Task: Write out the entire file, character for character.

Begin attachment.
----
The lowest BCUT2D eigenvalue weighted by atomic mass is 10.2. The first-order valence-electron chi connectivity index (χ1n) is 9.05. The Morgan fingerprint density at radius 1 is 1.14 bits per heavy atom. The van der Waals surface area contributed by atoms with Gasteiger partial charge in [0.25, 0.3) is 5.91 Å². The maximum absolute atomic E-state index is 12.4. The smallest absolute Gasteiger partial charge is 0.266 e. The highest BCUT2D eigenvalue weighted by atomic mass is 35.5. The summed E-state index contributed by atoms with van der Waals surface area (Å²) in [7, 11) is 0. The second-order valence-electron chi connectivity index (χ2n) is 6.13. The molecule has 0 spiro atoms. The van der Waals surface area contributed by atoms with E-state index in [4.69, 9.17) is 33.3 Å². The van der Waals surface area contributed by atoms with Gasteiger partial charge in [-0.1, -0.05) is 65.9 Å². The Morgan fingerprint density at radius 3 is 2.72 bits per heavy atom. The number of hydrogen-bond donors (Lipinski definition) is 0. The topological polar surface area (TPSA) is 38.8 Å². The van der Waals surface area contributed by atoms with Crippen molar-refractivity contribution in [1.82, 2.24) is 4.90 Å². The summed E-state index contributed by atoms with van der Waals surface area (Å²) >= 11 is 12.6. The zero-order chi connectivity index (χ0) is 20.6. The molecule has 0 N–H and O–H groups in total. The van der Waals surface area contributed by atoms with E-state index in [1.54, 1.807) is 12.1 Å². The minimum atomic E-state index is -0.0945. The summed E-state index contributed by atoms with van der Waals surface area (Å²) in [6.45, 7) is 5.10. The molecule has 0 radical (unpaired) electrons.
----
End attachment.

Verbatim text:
The lowest BCUT2D eigenvalue weighted by atomic mass is 10.2. The first-order valence-electron chi connectivity index (χ1n) is 9.05. The Morgan fingerprint density at radius 1 is 1.14 bits per heavy atom. The van der Waals surface area contributed by atoms with Gasteiger partial charge in [0.25, 0.3) is 5.91 Å². The maximum absolute atomic E-state index is 12.4. The smallest absolute Gasteiger partial charge is 0.266 e. The highest BCUT2D eigenvalue weighted by atomic mass is 35.5. The summed E-state index contributed by atoms with van der Waals surface area (Å²) in [7, 11) is 0. The second-order valence-electron chi connectivity index (χ2n) is 6.13. The molecule has 0 spiro atoms. The van der Waals surface area contributed by atoms with E-state index in [4.69, 9.17) is 33.3 Å². The van der Waals surface area contributed by atoms with Gasteiger partial charge in [-0.1, -0.05) is 65.9 Å². The Morgan fingerprint density at radius 3 is 2.72 bits per heavy atom. The number of hydrogen-bond donors (Lipinski definition) is 0. The topological polar surface area (TPSA) is 38.8 Å². The van der Waals surface area contributed by atoms with Crippen molar-refractivity contribution in [1.82, 2.24) is 4.90 Å². The summed E-state index contributed by atoms with van der Waals surface area (Å²) >= 11 is 12.6. The zero-order chi connectivity index (χ0) is 20.6. The molecule has 0 N–H and O–H groups in total. The van der Waals surface area contributed by atoms with E-state index in [1.54, 1.807) is 12.1 Å². The minimum atomic E-state index is -0.0945. The summed E-state index contributed by atoms with van der Waals surface area (Å²) in [6.45, 7) is 5.10. The molecule has 0 radical (unpaired) electrons.